exLtEveDallas Mon 03-Oct-16 20:24:12

I am a firm believer that you (as owners) will know when it is time. And you obviously don't think it is yet.

If he is eating, moving about, coming up for loves and hugs and his pain is controlled then I can see no reason to end his life. Your relative should do one.

MaddyHatter Mon 03-Oct-16 20:24:45

Honestly, having been through it with 4 dogs, he will tell you when its time, and you will know.

As long as he's happy, eating, drinking and pottering around well enough without being in pain, then let him carry on.

It only becomes cruel if he's suffering, obviously in pain a lot of the time and you're keeping him going because you can't let him go.

Popskipiekin Mon 03-Oct-16 20:24:52

(Sorry cross post, didn't see you'd already seen a not very helpful vet - hope you get better answer from another one)

FloellaDaVille Mon 03-Oct-16 20:25:00

I think you know when it's time. With our last dog it was when he couldn't get up on his own any more (and didn't even try). If your dog can still get outside, walk around unaided and is eating and drinking then I don't think it's time.

Amethyst81 Mon 03-Oct-16 20:25:35

It sounds like he has some quality of life, I would leave him for now. From past dogs its always been very obvious when their time has come you can see their pain. We are in the same situation with our very elderly bunny, he still enjoys his food and appears alert but is not as mobile as he was. Its a difficult situation cos you can never be sure as they can't really tell you.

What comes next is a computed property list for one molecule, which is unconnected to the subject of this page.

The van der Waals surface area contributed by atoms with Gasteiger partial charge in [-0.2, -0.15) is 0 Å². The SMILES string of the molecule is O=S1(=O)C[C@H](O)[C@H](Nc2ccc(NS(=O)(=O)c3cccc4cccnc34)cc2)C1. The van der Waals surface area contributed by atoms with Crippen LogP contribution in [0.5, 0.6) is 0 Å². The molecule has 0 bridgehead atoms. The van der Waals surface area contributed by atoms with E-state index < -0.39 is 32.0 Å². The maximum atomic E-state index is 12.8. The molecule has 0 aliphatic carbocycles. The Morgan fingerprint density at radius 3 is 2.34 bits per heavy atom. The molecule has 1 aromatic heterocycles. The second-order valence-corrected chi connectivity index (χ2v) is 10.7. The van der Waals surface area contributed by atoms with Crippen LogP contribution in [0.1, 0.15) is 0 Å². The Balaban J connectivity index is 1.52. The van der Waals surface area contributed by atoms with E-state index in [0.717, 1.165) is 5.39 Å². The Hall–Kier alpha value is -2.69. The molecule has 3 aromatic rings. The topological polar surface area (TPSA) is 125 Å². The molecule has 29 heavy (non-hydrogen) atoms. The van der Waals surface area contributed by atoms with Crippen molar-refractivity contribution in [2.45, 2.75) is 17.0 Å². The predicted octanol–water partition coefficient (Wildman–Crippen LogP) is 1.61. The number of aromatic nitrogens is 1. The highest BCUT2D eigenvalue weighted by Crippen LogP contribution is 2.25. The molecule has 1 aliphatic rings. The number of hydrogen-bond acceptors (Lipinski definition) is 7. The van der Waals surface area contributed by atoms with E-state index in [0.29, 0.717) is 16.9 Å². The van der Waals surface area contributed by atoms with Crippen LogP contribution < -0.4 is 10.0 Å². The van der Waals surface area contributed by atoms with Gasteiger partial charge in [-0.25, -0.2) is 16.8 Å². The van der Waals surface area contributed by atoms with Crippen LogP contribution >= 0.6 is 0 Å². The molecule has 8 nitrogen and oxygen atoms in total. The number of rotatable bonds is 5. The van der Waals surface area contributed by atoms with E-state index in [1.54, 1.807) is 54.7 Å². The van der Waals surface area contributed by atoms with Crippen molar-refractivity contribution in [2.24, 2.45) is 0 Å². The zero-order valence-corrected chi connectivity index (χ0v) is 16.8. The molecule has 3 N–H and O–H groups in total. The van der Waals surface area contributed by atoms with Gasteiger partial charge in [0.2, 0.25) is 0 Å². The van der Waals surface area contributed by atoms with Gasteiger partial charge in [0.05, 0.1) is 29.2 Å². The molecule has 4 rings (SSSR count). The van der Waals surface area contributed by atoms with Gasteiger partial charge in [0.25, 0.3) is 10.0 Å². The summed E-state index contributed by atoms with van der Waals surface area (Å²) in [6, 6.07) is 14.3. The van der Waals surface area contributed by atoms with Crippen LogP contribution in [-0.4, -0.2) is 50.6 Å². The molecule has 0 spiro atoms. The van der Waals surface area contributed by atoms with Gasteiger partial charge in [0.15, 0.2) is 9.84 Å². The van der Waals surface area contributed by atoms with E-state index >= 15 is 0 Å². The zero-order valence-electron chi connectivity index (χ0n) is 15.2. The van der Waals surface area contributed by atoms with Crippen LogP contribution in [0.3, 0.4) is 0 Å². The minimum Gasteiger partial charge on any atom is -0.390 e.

BennyTheBall Mon 03-Oct-16 20:25:36

I wouldn't get him put down if he seems happy and is still eating.

SecretNutellaFix Mon 03-Oct-16 20:25:58

Is he actually enjoying his walks or does he huff as he gets up, like he really doesn't want to do anything? Can he still get up unsupported, is he struggling with steps? Does he still wag his tail when he sees you?

TattyCat Mon 03-Oct-16 20:28:19

I think you know when a beloved pet is ready to go - no-one else can tell you when that is; only you know. When they have more bad days than good, then it's kinder to let go...

Just... don't keep him alive for your benefit - use your judgement and be kind.

SexLubeAndAFishSlice Mon 03-Oct-16 20:29:01

I think letting him go before the weather gets too cold would be the kindest thing if he suffers from Arthritis, it really is dreadful in the depths of winter. I have a friend with Rheumatoid Arthritis and she says the pain is unbearable when it's cold, even with her painkillers.

PikachuSayBoo Mon 03-Oct-16 20:30:25

I knew with my first dog when it was time.

Took him to the vet and she told me his liver is beginning to fail, etc, etc. I asked her straight out if she thought he was suffering and she said yes and I said to have him pts. I think if you ask a vet straight out they will give you their medical opinion on what they're seeing. But as an owner I think you know anyway. And a dog whomis enjoying walks and food doesn't sound to me yo be suffering.

Wolfiefan Mon 03-Oct-16 20:31:42

If he's still enjoying the things that make him happy then I wouldn't get him pts.
We had a 19 year old cat we had to make a decision about last year. She went downhill very suddenly. Stopped eating and was clearly not happy.
We had a heated whelping pad. (Like a mini electric blanket). It really helped her old bones in the winter.

Mybeardeddragonjustdied2016 Mon 03-Oct-16 20:34:00

He is old.
He isn't suffering pain just old age ailments
He still has some mojo if he is eating and going outside!
Our dog was nearly 21 when she had to be pts as her legs gave way one day and she was ob distressed.
Make his winter a fab one!